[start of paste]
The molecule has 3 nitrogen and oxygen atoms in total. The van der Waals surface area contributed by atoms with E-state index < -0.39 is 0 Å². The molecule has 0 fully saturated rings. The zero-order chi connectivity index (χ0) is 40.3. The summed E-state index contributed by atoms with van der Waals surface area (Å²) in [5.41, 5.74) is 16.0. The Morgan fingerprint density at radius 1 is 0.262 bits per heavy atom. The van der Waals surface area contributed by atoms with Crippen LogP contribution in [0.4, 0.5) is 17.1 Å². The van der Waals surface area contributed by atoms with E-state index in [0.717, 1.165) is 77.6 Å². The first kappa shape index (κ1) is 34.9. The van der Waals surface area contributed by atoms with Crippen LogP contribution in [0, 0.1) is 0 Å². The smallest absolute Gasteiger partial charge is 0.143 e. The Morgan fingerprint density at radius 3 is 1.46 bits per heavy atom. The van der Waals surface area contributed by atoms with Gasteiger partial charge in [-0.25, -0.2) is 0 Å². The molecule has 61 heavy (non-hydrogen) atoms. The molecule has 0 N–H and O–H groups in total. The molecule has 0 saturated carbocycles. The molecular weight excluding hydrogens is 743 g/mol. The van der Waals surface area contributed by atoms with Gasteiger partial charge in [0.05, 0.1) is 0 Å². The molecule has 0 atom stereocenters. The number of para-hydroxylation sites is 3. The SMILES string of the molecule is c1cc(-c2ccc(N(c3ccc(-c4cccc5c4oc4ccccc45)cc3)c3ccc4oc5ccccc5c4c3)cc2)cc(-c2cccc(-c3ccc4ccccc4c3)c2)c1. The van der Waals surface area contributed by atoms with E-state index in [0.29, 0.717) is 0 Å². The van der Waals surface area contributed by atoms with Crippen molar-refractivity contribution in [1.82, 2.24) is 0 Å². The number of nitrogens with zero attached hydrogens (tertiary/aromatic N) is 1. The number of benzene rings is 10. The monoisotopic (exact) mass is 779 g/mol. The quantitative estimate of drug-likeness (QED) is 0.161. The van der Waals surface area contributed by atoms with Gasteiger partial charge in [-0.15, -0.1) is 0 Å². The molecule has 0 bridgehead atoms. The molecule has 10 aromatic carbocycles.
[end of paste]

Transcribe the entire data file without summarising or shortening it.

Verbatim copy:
The molecule has 3 nitrogen and oxygen atoms in total. The van der Waals surface area contributed by atoms with E-state index < -0.39 is 0 Å². The molecule has 0 fully saturated rings. The zero-order chi connectivity index (χ0) is 40.3. The summed E-state index contributed by atoms with van der Waals surface area (Å²) in [5.41, 5.74) is 16.0. The Morgan fingerprint density at radius 1 is 0.262 bits per heavy atom. The van der Waals surface area contributed by atoms with Crippen LogP contribution in [0.4, 0.5) is 17.1 Å². The van der Waals surface area contributed by atoms with E-state index in [0.717, 1.165) is 77.6 Å². The first kappa shape index (κ1) is 34.9. The van der Waals surface area contributed by atoms with Crippen LogP contribution in [0, 0.1) is 0 Å². The smallest absolute Gasteiger partial charge is 0.143 e. The Morgan fingerprint density at radius 3 is 1.46 bits per heavy atom. The van der Waals surface area contributed by atoms with Gasteiger partial charge in [-0.25, -0.2) is 0 Å². The molecule has 61 heavy (non-hydrogen) atoms. The molecule has 0 N–H and O–H groups in total. The molecule has 0 saturated carbocycles. The molecular weight excluding hydrogens is 743 g/mol. The van der Waals surface area contributed by atoms with Gasteiger partial charge in [0.05, 0.1) is 0 Å². The molecule has 0 atom stereocenters. The number of para-hydroxylation sites is 3. The SMILES string of the molecule is c1cc(-c2ccc(N(c3ccc(-c4cccc5c4oc4ccccc45)cc3)c3ccc4oc5ccccc5c4c3)cc2)cc(-c2cccc(-c3ccc4ccccc4c3)c2)c1. The van der Waals surface area contributed by atoms with E-state index in [0.29, 0.717) is 0 Å². The van der Waals surface area contributed by atoms with Crippen molar-refractivity contribution in [1.82, 2.24) is 0 Å². The number of nitrogens with zero attached hydrogens (tertiary/aromatic N) is 1. The number of benzene rings is 10. The monoisotopic (exact) mass is 779 g/mol. The quantitative estimate of drug-likeness (QED) is 0.161. The van der Waals surface area contributed by atoms with Gasteiger partial charge in [-0.15, -0.1) is 0 Å². The molecule has 0 bridgehead atoms. The molecule has 10 aromatic carbocycles.